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Re: eval doesn't close file descriptor?


From: Matei David
Subject: Re: eval doesn't close file descriptor?
Date: Tue, 12 Feb 2013 16:22:08 -0500

Hi Chet,

Conceptually, the availability of a single flag "close-on-exec" (BTW, is
there a way to check those flags in bash or using /proc?) should create
only 2, not 3 types of file descriptors- that's what I find confusing. Does
subprocess creation as in '(llfd)' entail an execve() call? My guess is
that no, because the "extended environment" like arrays and function
definitions would not survive it, so you'd have to copy them by hand.
Either way:

If subprocess creation DOES NOT perform execve(), then I don't understand
fd's of type 2, like 60&63: they should continue to exist in a subshell.
If subprocess creation DOES perform execve(), then I don't understand fd's
of type 3: they should not exist in a subshell.

My best guess here is that type 2 is non-standard? Meaning that they are
closed by bash during subprocess creation, even though there is no
execve()? I only came across those when trying to use coproc... I wonder
why this decision was made.


Generally speaking, it took me quite some time to figure out how to
properly create a "double pipe" without using any intermediate files or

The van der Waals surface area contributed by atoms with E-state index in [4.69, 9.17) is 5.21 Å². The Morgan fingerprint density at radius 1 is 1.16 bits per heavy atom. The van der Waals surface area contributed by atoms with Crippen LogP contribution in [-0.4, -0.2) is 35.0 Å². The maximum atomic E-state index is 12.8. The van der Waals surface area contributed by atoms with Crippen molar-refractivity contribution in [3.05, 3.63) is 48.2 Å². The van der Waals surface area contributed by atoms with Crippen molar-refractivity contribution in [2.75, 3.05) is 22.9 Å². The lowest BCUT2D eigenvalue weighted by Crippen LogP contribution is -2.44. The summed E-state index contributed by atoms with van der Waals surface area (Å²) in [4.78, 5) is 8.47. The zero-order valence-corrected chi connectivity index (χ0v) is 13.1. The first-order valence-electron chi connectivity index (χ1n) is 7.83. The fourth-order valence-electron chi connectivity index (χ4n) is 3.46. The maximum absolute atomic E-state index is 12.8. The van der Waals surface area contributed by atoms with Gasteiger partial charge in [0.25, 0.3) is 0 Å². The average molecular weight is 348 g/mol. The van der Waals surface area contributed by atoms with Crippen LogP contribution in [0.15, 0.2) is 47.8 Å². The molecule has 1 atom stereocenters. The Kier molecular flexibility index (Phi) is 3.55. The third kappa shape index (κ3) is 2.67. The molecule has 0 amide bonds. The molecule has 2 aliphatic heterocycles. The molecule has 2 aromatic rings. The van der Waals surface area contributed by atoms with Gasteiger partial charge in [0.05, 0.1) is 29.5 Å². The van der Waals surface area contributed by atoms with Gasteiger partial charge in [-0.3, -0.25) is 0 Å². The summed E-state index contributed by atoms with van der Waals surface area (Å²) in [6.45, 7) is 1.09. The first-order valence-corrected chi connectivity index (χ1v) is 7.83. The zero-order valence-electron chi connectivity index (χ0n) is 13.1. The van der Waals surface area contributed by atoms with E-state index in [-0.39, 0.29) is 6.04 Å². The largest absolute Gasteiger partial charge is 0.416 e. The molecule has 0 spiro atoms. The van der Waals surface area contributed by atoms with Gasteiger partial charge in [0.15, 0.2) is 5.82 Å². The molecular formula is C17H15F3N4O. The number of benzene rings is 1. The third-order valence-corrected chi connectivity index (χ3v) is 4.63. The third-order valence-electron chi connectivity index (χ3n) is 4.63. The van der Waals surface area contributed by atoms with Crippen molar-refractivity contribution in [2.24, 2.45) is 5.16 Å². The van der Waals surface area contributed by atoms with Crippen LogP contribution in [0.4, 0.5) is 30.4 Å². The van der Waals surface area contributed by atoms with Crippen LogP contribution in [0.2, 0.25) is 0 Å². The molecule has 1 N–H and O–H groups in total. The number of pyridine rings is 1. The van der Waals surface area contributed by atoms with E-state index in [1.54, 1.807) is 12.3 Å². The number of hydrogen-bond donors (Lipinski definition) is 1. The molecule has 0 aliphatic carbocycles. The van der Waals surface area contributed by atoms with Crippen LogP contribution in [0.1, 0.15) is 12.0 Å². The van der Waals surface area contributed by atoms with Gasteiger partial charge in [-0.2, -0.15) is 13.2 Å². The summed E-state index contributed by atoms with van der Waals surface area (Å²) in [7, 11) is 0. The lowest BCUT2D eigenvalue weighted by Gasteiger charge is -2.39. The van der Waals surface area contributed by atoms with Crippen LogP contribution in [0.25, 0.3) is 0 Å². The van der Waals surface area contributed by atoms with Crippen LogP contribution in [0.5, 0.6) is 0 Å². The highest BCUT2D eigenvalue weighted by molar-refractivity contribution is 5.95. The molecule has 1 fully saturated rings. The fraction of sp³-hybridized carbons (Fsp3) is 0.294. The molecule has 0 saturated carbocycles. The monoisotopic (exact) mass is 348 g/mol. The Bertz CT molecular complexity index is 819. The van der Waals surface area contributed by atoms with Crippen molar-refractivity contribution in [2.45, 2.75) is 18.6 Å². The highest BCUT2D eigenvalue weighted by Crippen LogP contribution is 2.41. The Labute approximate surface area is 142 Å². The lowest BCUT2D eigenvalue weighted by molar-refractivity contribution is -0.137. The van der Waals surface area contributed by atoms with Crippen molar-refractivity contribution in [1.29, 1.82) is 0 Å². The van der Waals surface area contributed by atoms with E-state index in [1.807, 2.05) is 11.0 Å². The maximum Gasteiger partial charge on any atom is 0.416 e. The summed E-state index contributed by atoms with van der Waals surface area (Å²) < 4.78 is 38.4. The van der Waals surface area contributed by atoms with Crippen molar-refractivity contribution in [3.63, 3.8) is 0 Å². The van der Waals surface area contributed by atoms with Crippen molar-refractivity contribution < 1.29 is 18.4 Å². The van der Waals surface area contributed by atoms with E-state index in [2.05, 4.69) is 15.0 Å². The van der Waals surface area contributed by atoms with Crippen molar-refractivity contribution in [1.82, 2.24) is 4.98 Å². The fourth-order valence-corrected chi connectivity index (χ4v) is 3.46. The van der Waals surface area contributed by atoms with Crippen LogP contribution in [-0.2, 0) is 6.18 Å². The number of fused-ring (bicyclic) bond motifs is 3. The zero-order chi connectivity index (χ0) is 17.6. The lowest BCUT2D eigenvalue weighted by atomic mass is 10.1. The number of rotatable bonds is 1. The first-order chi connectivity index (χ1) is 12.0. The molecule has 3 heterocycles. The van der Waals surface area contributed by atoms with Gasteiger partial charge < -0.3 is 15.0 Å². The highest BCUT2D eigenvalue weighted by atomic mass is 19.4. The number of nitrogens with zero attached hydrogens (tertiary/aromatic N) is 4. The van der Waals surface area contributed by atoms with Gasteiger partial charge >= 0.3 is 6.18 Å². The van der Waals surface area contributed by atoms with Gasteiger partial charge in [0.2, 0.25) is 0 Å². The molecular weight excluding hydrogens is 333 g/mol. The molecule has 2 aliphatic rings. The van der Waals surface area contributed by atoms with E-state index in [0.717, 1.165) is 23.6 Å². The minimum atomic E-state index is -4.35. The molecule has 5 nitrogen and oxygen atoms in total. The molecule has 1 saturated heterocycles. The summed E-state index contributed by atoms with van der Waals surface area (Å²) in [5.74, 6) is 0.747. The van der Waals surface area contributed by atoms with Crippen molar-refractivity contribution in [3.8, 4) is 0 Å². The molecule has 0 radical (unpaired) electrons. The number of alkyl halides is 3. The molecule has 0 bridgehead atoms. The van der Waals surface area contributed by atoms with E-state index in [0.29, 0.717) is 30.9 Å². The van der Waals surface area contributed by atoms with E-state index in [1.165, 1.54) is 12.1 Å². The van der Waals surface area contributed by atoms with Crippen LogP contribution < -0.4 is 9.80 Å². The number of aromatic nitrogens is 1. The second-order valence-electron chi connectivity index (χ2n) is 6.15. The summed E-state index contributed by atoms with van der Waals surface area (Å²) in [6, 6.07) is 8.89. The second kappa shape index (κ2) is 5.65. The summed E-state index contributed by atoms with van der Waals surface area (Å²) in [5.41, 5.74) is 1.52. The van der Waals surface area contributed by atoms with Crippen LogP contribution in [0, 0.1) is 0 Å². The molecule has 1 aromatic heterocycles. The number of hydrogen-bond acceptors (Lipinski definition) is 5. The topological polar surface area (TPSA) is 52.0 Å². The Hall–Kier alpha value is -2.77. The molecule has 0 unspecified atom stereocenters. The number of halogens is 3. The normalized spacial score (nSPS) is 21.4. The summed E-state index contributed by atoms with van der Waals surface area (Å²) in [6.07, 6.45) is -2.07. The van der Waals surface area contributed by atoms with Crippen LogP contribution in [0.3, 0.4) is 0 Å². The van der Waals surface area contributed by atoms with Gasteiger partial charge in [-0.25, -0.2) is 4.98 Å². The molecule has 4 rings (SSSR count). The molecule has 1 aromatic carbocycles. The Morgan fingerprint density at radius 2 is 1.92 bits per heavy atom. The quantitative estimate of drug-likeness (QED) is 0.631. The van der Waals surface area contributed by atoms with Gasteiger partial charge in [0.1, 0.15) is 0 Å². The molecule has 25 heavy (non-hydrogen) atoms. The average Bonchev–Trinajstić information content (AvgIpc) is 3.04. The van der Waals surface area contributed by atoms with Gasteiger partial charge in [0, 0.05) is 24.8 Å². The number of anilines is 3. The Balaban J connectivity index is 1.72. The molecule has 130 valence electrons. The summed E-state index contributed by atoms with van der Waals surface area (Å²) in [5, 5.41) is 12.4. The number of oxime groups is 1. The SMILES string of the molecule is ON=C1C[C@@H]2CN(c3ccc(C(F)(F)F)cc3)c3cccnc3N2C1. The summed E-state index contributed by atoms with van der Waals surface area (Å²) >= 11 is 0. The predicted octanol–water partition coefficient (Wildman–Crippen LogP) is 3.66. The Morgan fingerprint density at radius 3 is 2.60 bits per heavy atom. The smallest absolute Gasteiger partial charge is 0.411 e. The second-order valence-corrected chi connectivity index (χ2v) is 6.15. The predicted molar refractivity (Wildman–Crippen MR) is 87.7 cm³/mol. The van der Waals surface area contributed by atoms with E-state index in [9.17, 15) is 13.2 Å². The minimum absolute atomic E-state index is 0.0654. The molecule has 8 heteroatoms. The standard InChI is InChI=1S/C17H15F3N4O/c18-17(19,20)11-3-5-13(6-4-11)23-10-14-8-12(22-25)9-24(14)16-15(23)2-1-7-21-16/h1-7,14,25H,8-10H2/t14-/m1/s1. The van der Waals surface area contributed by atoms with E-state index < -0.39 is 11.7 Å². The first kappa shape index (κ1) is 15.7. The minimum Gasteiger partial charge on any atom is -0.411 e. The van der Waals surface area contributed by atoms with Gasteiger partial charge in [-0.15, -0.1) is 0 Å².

fifos. The concept is very easy: in -> tee -> two parallel, independent
pipes -> join -> out. A first complication is the limited pipe capacity,
and the possibility of one side getting stuck if the other stops pulling in
data. I then wrote a cat-like program which doesn't block on stdout, but
keeps reading stdin, buffering in as much data as needed. I used it at the
very end of either pipe. But then I had to create the actual processes, and
then I stumbled upon all these issues with coproc and file descriptors. You
leave the wrong one open and the thing gets stuck... I wish there was a
howto on this subject.

Thanks,
M




On Tue, Feb 12, 2013 at 2:50 PM, Chet Ramey <address@hidden> wrote:

> On 2/12/13 2:07 PM, Matei David wrote:
>
> > ... there seem to be not 2 but 3(!) types of file descriptors:
> > 1. fds which are copied across both subshells and exec; like 4
> > 2. fds which are not copied across subshells; like 60&63
> > 3. fds which are copied across subshells, but not exec; like 10
> >
> > I knew about types 1&2, but not about type 3. Apparently with your first
> > suggestion, fd 10 is created and survives a subshell creation. Is this
> > correct??
>
> Yes, file descriptors used to save the state of other file descriptors
> are set close-on-exec.  `man fcntl' for a description.
>
> Chet
>
> --
> ``The lyf so short, the craft so long to lerne.'' - Chaucer
>                  ``Ars longa, vita brevis'' - Hippocrates
> Chet Ramey, ITS, CWRU    address@hidden
> http://cnswww.cns.cwru.edu/~chet/
>


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